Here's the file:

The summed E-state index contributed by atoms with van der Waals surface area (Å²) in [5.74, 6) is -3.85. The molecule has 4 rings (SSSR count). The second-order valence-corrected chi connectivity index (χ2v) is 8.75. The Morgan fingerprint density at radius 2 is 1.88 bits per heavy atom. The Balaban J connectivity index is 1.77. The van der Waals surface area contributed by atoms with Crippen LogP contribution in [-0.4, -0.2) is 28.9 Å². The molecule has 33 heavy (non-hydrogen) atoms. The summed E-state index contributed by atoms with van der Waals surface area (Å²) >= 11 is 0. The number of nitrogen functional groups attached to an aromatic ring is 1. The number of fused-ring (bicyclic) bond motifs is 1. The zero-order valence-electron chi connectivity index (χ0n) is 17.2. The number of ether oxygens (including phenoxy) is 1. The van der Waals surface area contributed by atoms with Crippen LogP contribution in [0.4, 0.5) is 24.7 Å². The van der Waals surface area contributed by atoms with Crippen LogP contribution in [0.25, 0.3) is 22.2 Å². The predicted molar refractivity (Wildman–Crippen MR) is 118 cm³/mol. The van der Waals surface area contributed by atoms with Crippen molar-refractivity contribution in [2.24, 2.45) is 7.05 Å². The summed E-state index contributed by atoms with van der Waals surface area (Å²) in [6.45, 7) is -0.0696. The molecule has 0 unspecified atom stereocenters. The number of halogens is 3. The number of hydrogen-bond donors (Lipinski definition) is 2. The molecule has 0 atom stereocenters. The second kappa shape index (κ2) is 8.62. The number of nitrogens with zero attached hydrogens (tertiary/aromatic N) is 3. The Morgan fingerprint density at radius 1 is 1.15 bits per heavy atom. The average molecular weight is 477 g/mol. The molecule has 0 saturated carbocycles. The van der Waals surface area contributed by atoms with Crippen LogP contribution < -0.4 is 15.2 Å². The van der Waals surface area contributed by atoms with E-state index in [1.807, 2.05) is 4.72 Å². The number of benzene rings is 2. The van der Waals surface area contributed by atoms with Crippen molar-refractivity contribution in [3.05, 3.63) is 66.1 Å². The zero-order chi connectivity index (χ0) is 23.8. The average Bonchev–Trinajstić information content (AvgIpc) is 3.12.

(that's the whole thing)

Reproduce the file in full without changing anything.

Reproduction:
The summed E-state index contributed by atoms with van der Waals surface area (Å²) in [5.74, 6) is -3.85. The molecule has 4 rings (SSSR count). The second-order valence-corrected chi connectivity index (χ2v) is 8.75. The Morgan fingerprint density at radius 2 is 1.88 bits per heavy atom. The Balaban J connectivity index is 1.77. The van der Waals surface area contributed by atoms with Crippen LogP contribution in [-0.4, -0.2) is 28.9 Å². The molecule has 33 heavy (non-hydrogen) atoms. The summed E-state index contributed by atoms with van der Waals surface area (Å²) >= 11 is 0. The number of nitrogen functional groups attached to an aromatic ring is 1. The number of fused-ring (bicyclic) bond motifs is 1. The zero-order valence-electron chi connectivity index (χ0n) is 17.2. The number of ether oxygens (including phenoxy) is 1. The van der Waals surface area contributed by atoms with Crippen LogP contribution in [0.4, 0.5) is 24.7 Å². The van der Waals surface area contributed by atoms with Crippen LogP contribution in [0.25, 0.3) is 22.2 Å². The predicted molar refractivity (Wildman–Crippen MR) is 118 cm³/mol. The van der Waals surface area contributed by atoms with Crippen molar-refractivity contribution in [2.24, 2.45) is 7.05 Å². The summed E-state index contributed by atoms with van der Waals surface area (Å²) in [6.45, 7) is -0.0696. The molecule has 0 unspecified atom stereocenters. The number of halogens is 3. The number of hydrogen-bond donors (Lipinski definition) is 2. The molecule has 0 atom stereocenters. The second kappa shape index (κ2) is 8.62. The number of nitrogens with zero attached hydrogens (tertiary/aromatic N) is 3. The Morgan fingerprint density at radius 1 is 1.15 bits per heavy atom. The average molecular weight is 477 g/mol. The molecule has 0 saturated carbocycles. The van der Waals surface area contributed by atoms with Crippen LogP contribution < -0.4 is 15.2 Å². The van der Waals surface area contributed by atoms with E-state index in [1.807, 2.05) is 4.72 Å². The number of benzene rings is 2. The van der Waals surface area contributed by atoms with Crippen molar-refractivity contribution in [3.05, 3.63) is 66.1 Å². The zero-order chi connectivity index (χ0) is 23.8. The average Bonchev–Trinajstić information content (AvgIpc) is 3.12.